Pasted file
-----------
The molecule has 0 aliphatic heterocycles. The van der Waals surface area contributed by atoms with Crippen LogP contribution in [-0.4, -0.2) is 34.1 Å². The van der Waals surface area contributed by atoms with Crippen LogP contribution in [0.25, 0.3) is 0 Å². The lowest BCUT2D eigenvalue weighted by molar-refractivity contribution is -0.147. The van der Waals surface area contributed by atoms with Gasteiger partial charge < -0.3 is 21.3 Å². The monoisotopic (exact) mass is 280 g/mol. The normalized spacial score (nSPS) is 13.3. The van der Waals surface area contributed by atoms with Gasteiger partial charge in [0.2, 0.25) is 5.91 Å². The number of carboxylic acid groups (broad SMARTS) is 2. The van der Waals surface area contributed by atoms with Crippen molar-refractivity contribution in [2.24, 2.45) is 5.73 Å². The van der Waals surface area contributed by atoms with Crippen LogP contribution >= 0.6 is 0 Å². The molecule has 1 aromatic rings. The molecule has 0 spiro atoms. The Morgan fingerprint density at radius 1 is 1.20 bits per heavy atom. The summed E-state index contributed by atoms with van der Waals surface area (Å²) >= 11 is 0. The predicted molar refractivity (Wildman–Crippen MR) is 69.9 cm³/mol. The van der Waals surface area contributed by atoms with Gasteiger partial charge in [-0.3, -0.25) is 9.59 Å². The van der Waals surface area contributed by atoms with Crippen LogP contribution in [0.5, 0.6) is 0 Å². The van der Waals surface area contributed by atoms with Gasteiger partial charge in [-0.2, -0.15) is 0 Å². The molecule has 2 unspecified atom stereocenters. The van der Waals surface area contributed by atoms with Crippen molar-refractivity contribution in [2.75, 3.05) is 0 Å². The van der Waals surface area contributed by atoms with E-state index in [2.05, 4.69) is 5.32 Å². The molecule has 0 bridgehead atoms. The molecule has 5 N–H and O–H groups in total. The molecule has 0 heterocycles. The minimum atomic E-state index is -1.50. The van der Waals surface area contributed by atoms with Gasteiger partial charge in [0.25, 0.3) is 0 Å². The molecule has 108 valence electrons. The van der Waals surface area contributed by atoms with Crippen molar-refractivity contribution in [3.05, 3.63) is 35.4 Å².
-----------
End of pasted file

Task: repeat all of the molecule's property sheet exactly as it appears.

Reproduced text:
The molecule has 0 aliphatic heterocycles. The van der Waals surface area contributed by atoms with Crippen LogP contribution in [-0.4, -0.2) is 34.1 Å². The van der Waals surface area contributed by atoms with Crippen LogP contribution in [0.25, 0.3) is 0 Å². The lowest BCUT2D eigenvalue weighted by molar-refractivity contribution is -0.147. The van der Waals surface area contributed by atoms with Gasteiger partial charge < -0.3 is 21.3 Å². The monoisotopic (exact) mass is 280 g/mol. The normalized spacial score (nSPS) is 13.3. The van der Waals surface area contributed by atoms with Gasteiger partial charge in [0.2, 0.25) is 5.91 Å². The number of carboxylic acid groups (broad SMARTS) is 2. The van der Waals surface area contributed by atoms with Crippen molar-refractivity contribution in [2.24, 2.45) is 5.73 Å². The van der Waals surface area contributed by atoms with Crippen LogP contribution >= 0.6 is 0 Å². The molecule has 1 aromatic rings. The molecule has 0 spiro atoms. The Morgan fingerprint density at radius 1 is 1.20 bits per heavy atom. The summed E-state index contributed by atoms with van der Waals surface area (Å²) >= 11 is 0. The predicted molar refractivity (Wildman–Crippen MR) is 69.9 cm³/mol. The van der Waals surface area contributed by atoms with Gasteiger partial charge in [-0.3, -0.25) is 9.59 Å². The van der Waals surface area contributed by atoms with Crippen LogP contribution in [0.5, 0.6) is 0 Å². The van der Waals surface area contributed by atoms with Gasteiger partial charge in [-0.2, -0.15) is 0 Å². The molecule has 2 unspecified atom stereocenters. The van der Waals surface area contributed by atoms with Crippen molar-refractivity contribution in [2.75, 3.05) is 0 Å². The van der Waals surface area contributed by atoms with E-state index in [2.05, 4.69) is 5.32 Å². The molecule has 0 bridgehead atoms. The molecule has 5 N–H and O–H groups in total. The molecule has 0 heterocycles. The minimum atomic E-state index is -1.50. The van der Waals surface area contributed by atoms with Gasteiger partial charge in [0.25, 0.3) is 0 Å². The molecule has 108 valence electrons. The van der Waals surface area contributed by atoms with Crippen molar-refractivity contribution in [3.05, 3.63) is 35.4 Å².